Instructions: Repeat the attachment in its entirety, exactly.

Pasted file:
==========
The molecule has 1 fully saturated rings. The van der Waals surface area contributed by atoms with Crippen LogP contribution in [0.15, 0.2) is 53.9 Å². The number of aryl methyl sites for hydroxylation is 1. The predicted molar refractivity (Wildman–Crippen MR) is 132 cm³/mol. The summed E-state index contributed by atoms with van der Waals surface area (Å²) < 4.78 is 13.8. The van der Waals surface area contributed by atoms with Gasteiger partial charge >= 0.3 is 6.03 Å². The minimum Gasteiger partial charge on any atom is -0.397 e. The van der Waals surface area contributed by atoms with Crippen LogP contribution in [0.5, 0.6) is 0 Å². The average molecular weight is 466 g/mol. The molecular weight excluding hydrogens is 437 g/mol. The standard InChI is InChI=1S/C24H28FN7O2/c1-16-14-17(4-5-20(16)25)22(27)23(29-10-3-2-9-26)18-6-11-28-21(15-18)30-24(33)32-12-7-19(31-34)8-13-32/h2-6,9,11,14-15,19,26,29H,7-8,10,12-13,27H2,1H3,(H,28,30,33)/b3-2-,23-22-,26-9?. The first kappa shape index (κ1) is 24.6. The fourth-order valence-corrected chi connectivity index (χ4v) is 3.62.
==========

The molecule has 1 fully saturated rings. The van der Waals surface area contributed by atoms with Crippen LogP contribution in [0.15, 0.2) is 53.9 Å². The number of aryl methyl sites for hydroxylation is 1. The predicted molar refractivity (Wildman–Crippen MR) is 132 cm³/mol. The summed E-state index contributed by atoms with van der Waals surface area (Å²) < 4.78 is 13.8. The van der Waals surface area contributed by atoms with Gasteiger partial charge >= 0.3 is 6.03 Å². The minimum Gasteiger partial charge on any atom is -0.397 e. The van der Waals surface area contributed by atoms with Crippen LogP contribution in [0.5, 0.6) is 0 Å². The average molecular weight is 466 g/mol. The molecular weight excluding hydrogens is 437 g/mol. The standard InChI is InChI=1S/C24H28FN7O2/c1-16-14-17(4-5-20(16)25)22(27)23(29-10-3-2-9-26)18-6-11-28-21(15-18)30-24(33)32-12-7-19(31-34)8-13-32/h2-6,9,11,14-15,19,26,29H,7-8,10,12-13,27H2,1H3,(H,28,30,33)/b3-2-,23-22-,26-9?. The first kappa shape index (κ1) is 24.6. The fourth-order valence-corrected chi connectivity index (χ4v) is 3.62.